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tennessee technological university

Communications & Marketing

At the fall Faculty Meeting in Derryberry Auditorium on Wednesday, Provost Jack Armistead and other administrators welcomed returning and new faculty members with encouraging news and information about the new academic year and budget concerns.

“Our real business is student success,” Armistead said in opening remarks. “We lost almost 32 percent of our state budget and made up for only about half of that through enrollment and tuition increases.  Every unit has suffered, and TTU has lost some very good people in the process.

“But the budget is less gloomy this time around, and things in general are looking up, at least by comparison to a year and two years ago,” he said.

Armistead said during this austere period the university accomplished a great deal and that going forward there should be a lot of optimism. He described the university’s most recent success with national rankings, including our ranking as one of the Top 10 “Public Regional Universities” in the South, according to the publisher of U.S.News and World Report, and’s report that TTU is the top public university in Tennessee when it comes to the potential salary graduates can earn when they hit the job market.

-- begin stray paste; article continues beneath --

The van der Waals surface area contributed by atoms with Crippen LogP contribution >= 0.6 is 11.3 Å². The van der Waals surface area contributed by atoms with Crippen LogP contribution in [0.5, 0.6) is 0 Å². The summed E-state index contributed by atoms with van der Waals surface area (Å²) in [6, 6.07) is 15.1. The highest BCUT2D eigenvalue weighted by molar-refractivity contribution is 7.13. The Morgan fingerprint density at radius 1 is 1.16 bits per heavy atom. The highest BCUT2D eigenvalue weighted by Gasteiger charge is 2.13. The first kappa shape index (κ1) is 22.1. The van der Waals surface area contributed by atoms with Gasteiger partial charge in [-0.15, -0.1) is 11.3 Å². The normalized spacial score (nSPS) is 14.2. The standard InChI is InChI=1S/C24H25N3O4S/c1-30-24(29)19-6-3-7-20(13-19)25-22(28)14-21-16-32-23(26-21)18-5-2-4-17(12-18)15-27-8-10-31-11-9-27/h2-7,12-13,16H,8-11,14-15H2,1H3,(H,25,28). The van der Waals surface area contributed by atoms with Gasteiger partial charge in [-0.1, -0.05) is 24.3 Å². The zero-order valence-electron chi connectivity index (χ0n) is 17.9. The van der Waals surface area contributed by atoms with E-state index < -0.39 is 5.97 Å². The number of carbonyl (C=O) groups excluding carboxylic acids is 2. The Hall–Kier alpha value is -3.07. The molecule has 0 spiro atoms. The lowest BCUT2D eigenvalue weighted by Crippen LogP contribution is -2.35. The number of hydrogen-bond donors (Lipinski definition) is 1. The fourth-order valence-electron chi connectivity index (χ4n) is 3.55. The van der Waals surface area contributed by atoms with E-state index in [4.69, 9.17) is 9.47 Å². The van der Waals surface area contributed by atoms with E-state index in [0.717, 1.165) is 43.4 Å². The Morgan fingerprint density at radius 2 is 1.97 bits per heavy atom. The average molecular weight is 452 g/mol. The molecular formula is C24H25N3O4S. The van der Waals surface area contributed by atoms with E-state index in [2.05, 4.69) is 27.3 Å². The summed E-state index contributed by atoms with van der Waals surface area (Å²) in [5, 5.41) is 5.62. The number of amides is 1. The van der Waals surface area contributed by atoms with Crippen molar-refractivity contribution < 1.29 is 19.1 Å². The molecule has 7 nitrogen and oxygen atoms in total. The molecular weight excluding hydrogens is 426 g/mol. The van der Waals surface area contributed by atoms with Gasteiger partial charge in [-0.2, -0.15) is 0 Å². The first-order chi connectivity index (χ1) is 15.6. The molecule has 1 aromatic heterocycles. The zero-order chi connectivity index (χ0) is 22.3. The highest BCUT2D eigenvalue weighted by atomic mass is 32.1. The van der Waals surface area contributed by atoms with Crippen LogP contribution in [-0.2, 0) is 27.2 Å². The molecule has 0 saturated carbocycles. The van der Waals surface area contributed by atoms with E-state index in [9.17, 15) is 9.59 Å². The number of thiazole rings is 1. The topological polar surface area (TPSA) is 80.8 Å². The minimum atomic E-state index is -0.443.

Bobby Hodum, executive director of enrollment management, said he was cautiously optimistic about enrollment numbers, anticipating breaking 11,000 total enrollment and reaching at least the 1.8 percent increase on which the current budget is based.

Hodum said enrollment numbers show strong, sustainable growth and thanked faculty members for playing a vital role in that success.

“The single most commented on part of our campus visits is that students actually meet with faculty members,” said Hodum. “We do this better than any other school in the TBR.”

Jeff Roberts, president of Faculty Senate, assured faculty that a commitment to shared governance would play a big role in ensuring high quality teaching would not be undermined in light of the new funding formula that emphasizes student outcomes.

“We can increase student success while maintaining quality instruction,” he said.